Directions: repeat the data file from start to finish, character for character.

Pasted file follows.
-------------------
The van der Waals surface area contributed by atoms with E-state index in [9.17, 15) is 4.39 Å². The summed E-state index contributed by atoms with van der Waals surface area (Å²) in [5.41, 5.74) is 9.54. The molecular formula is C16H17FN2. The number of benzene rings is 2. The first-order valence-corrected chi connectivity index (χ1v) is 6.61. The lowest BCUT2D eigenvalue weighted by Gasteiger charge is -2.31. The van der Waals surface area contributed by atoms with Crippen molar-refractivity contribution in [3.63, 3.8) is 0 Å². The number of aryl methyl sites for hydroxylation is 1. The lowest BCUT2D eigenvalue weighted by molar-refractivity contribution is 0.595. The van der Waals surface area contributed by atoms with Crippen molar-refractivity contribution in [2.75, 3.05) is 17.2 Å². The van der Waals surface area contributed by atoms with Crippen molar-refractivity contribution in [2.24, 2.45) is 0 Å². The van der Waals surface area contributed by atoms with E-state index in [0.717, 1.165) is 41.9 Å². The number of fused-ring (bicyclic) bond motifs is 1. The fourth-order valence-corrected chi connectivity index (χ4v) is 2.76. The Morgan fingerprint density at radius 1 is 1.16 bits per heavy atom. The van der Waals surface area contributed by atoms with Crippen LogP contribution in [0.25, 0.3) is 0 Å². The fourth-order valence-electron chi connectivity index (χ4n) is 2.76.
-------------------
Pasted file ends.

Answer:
The van der Waals surface area contributed by atoms with E-state index in [9.17, 15) is 4.39 Å². The summed E-state index contributed by atoms with van der Waals surface area (Å²) in [5.41, 5.74) is 9.54. The molecular formula is C16H17FN2. The number of benzene rings is 2. The first-order valence-corrected chi connectivity index (χ1v) is 6.61. The lowest BCUT2D eigenvalue weighted by Gasteiger charge is -2.31. The van der Waals surface area contributed by atoms with Crippen molar-refractivity contribution in [3.63, 3.8) is 0 Å². The number of aryl methyl sites for hydroxylation is 1. The lowest BCUT2D eigenvalue weighted by molar-refractivity contribution is 0.595. The van der Waals surface area contributed by atoms with Crippen molar-refractivity contribution in [2.75, 3.05) is 17.2 Å². The van der Waals surface area contributed by atoms with Crippen molar-refractivity contribution in [2.24, 2.45) is 0 Å². The van der Waals surface area contributed by atoms with E-state index in [0.717, 1.165) is 41.9 Å². The number of fused-ring (bicyclic) bond motifs is 1. The fourth-order valence-corrected chi connectivity index (χ4v) is 2.76. The Morgan fingerprint density at radius 1 is 1.16 bits per heavy atom. The van der Waals surface area contributed by atoms with Crippen LogP contribution in [0.25, 0.3) is 0 Å². The fourth-order valence-electron chi connectivity index (χ4n) is 2.76.